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Better Off Ted

A new biography argues that far from drowning them in domesticity, Ted Hughes and Sylvia Plath’s marriage enabled them to write.

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Bitter Fame: Plath's death conferred a kind of genius on the couple, giving Hughes a new subject  

Diane Middlebrook’s new book, Her Husband, is perhaps the first book about the marriage of the poets Sylvia Plath and Ted Hughes to have a happy ending. The story, in its horrifying particulars, is familiar—a domestic goddess martyred, the House of Atreus furnished in mid-century style (the little cloth she folded to rest her head on in the oven was a particularly Martha Stewart–ish touch). Six years later, the woman for whom Hughes left Plath (her stranger-than-fiction name was Assia Wevill) killed herself and her and Hughes’s daughter by turning on the gas.

And who brought down this curse upon their heads? Many women had a suspect. Pickets shadowed Hughes on his trips abroad, waving placards accusing him of killing his wife. He became, along with Hugh Hefner and Bobby Riggs, one of feminism’s great villains.

But Middlebrook, a former Stanford professor and author of an excellent biography of Anne Sexton, the other suicide princess of mid-twentieth-century American poetry (interestingly, Middlebrook’s husband is Carl Djerassi, the inventor of the birth-control pill), breaks gender ranks by writing a book that not only acquits Hughes of the most serious charges—“Depression killed Sylvia Plath,” Middlebrook pointedly writes—but goes on to argue that in certain ways, their marriage never ended. Tragic though it was, she sees it as far from a failure. On the contrary their marriage made possible their poetry.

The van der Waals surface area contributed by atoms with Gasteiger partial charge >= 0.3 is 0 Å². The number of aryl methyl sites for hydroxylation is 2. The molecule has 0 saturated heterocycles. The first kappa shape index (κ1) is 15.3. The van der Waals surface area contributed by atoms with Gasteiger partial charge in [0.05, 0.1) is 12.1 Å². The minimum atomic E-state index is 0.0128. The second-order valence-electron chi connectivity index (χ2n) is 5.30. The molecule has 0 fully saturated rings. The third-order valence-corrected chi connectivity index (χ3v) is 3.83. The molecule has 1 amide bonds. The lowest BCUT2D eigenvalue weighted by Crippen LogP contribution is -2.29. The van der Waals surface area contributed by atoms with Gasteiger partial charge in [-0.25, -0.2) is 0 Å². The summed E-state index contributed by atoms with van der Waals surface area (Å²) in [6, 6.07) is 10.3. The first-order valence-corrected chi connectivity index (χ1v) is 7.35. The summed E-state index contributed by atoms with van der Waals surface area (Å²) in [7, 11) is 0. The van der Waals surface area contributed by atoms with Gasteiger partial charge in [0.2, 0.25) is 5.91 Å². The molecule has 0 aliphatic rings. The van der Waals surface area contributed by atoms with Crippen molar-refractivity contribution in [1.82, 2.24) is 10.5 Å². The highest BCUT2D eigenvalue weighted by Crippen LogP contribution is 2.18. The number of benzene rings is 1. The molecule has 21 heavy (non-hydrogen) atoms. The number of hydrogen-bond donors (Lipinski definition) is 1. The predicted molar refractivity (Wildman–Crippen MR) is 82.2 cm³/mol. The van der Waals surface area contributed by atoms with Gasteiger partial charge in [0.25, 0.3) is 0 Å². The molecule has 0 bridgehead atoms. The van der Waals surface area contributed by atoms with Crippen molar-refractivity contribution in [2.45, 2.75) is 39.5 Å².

Long before they were famous, both Hughes and Plath lived as if being filmed. Middlebrook makes a wonderful set piece of their famous first meeting, with Plath striding long-legged through a crowded party, loudly reciting one of Hughes’s poems, the concluding line of which, prophetically raising the question of guilt and innocence, is “I did it, I.” Hughes’s then-girlfriend was instantly a footnote. Plath bit Hughes on the cheek, leaving a mark that lasted a month. Hughes confiscated her hairband as insurance of a future meeting.

“‘Depression killed Sylvia Plath,’ Middlebrook writes, but argues that Plath and Hughes’s marriage was far from a failure.”

When they met, the two were moving in opposite directions. Plath was a transitional figure, a protofeminist trying to have it all: The Joy of Cooking, great sex, babies, and superstardom, too. Hughes, as always, was doing the caveman thing, exploring the relation of instinct and culture—poetry, he thought, could help bridge the gap.

For Plath, for a time, these were the ingredients for a happy home. She tried (and failed) not to nag him about his wardrobe and personal hygiene—“Shut eyes to dirty hair, ragged nails. He is a genius, I his wife,” she confided to her diary, trying to convince herself.

Hughes cuts an impressive figure, in all his animalistic, greasy-haired glory, his ostentatious masculinity, and Middlebrook may have a little crush on him. She’s immensely sympathetic to his masculine project, listening with rapt attention as he explains the jury-rigged underpinnings of his poetry, a home brew of shamanism and astrology with a keen, predatory naturalist’s eye developed hunting on the heath above his boyhood home in West Yorkshire.